Warm Drinks to Choose

During the cooler seasons of the year, we’re drawn to warm beverages to take the chill off. A hot mug can be comforting and soothing, but it doesn’t have to be calorie- or sweetener-laden. Many people, of course, like a little something added to their coffee or tea. I suggest opting for a bit of stevia or monk fruit sweetener. If you prefer creaminess, try canned coconut milk or organic and pasture-raised heavy cream.

What About Sports Beverages?

Does the average exerciser even need these sweet nectars, or was this industry simply an offshoot of the soda boom? My rule of thumb is this: Don’t even consider anything except water unless your bout of exercise activity is longer than 90 minutes of moderate to hard effort. This less-than-90-minutes pattern would hold for most of us and how we tend to exercise. Even if your workout is longer and more strenuous, you’re still better off leaving the conventional sports drinks on the shelf and opting for a healthier alternative instead, such as UCAN Hydrate.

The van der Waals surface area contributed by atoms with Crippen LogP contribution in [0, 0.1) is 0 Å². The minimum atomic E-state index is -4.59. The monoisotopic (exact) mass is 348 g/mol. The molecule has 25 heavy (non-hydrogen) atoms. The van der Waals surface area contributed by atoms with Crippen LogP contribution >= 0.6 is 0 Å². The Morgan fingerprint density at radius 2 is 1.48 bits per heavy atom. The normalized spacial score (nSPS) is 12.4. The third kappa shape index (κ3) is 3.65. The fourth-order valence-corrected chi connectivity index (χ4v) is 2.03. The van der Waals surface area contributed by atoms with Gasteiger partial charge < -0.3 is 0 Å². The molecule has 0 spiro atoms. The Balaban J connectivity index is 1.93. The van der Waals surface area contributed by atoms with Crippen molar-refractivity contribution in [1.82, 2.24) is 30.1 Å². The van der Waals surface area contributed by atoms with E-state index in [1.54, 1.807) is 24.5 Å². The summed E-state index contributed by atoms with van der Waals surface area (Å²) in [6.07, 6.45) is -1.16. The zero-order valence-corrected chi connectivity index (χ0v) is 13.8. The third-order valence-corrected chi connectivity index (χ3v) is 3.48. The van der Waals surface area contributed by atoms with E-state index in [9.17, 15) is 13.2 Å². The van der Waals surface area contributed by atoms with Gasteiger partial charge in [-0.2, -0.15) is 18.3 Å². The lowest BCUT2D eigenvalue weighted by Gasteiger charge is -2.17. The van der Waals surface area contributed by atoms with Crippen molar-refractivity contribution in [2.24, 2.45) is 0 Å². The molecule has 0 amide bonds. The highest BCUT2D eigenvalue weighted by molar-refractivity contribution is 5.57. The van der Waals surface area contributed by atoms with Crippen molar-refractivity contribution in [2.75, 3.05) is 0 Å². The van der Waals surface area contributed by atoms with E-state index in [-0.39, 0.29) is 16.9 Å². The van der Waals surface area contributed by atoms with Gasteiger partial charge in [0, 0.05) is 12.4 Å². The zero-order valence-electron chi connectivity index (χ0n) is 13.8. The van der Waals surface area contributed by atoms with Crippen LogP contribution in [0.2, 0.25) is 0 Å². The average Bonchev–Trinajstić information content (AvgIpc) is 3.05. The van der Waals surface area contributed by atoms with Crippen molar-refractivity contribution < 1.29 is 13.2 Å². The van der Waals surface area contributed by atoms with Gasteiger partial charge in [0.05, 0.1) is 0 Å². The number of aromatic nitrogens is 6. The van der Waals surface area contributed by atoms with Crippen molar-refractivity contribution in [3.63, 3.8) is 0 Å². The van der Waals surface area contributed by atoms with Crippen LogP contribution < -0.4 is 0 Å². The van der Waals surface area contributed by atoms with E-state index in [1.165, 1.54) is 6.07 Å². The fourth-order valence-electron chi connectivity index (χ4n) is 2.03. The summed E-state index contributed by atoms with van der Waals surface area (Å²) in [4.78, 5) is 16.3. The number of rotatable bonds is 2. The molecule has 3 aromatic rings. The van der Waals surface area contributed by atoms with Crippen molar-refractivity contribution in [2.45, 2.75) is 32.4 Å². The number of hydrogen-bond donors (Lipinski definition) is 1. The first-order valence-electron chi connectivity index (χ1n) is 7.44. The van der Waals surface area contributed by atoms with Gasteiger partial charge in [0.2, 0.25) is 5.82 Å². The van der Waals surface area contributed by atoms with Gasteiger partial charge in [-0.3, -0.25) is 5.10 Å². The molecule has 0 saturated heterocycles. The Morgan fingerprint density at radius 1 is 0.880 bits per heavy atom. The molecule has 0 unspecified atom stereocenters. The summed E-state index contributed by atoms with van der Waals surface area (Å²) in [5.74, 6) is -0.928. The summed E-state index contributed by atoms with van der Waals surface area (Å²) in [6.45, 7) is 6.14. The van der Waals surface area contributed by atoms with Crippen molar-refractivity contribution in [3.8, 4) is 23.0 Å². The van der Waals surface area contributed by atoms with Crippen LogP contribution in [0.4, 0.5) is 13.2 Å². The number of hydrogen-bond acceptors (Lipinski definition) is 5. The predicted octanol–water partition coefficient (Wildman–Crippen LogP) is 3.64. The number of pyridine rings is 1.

What Are Options for an Occasional Splurge?

There are some beverage choices that can be enjoyed every once in a while, but that I’ve seen people mistakenly treat more as daily hydration. These options offer some potential health-supporting benefits that may offset the impact of their sugar content and be nutritionally worth the calories when consumed in moderation.

  • Kefir (plain, full-fat): This is a bacterially-fermented dairy product akin to a liquid version of yogurt. It may help support digestive balance better than most commercially offered sugary yogurt options.
  • Kombucha: This is another fermented beverage that is often made with strains of yeast and bacteria that may also support a healthy digestive balance and bacterial environment. Many commercially-available varieties can come with quite a bit of sugar (and very little fiber), which is why I’d consider this a splurge instead of daily hydration.

What Are My Social Options?